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We use a US Supreme Court case, Morrison v. National Australia Bank (2010), as a natural experiment to test the legal bonding hypothesis. By decreasing the potential liability of US-listed foreign firms, particularly due to class action lawsuits, Morrison arguably eroded their legal bonding to compliance with disclosure duties. Nevertheless, we find evidence of an increase or insignificant change in share values. Tests of longer-run effects of the legal event indicate that foreign firms’ disclosure quality and likelihood of facing enforcement actions remained stable, as did investors’ revealed preferences for trading on US markets. These results go against the legal bonding hypothesis but are consistent with reputational bonding and with market-based accounts of US cross-listing. Our results may contribute to ongoing debate about civil enforcement of securities laws through class actions.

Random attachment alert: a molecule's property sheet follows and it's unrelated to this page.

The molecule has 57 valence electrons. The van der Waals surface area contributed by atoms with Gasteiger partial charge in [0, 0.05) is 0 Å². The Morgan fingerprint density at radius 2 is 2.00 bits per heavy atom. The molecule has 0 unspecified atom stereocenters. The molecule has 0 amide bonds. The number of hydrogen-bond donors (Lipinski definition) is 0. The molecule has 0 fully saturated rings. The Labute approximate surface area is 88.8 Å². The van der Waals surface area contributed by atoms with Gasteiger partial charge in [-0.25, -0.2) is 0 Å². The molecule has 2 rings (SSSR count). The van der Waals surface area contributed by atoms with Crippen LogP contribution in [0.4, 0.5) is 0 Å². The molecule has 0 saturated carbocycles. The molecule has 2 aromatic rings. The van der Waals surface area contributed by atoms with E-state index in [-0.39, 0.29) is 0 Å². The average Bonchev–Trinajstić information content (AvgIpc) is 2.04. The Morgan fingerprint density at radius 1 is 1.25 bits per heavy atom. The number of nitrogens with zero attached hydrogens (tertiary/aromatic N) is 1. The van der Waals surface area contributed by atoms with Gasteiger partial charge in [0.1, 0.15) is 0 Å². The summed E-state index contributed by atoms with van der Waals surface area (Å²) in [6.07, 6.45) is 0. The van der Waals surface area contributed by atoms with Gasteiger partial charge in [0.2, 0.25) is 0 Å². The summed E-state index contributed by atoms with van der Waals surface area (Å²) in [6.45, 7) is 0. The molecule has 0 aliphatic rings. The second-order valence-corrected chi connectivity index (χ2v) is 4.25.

Published in

Journal of Financial Economics
Volume 129, Issue 2, August 2018, Pages 329-356

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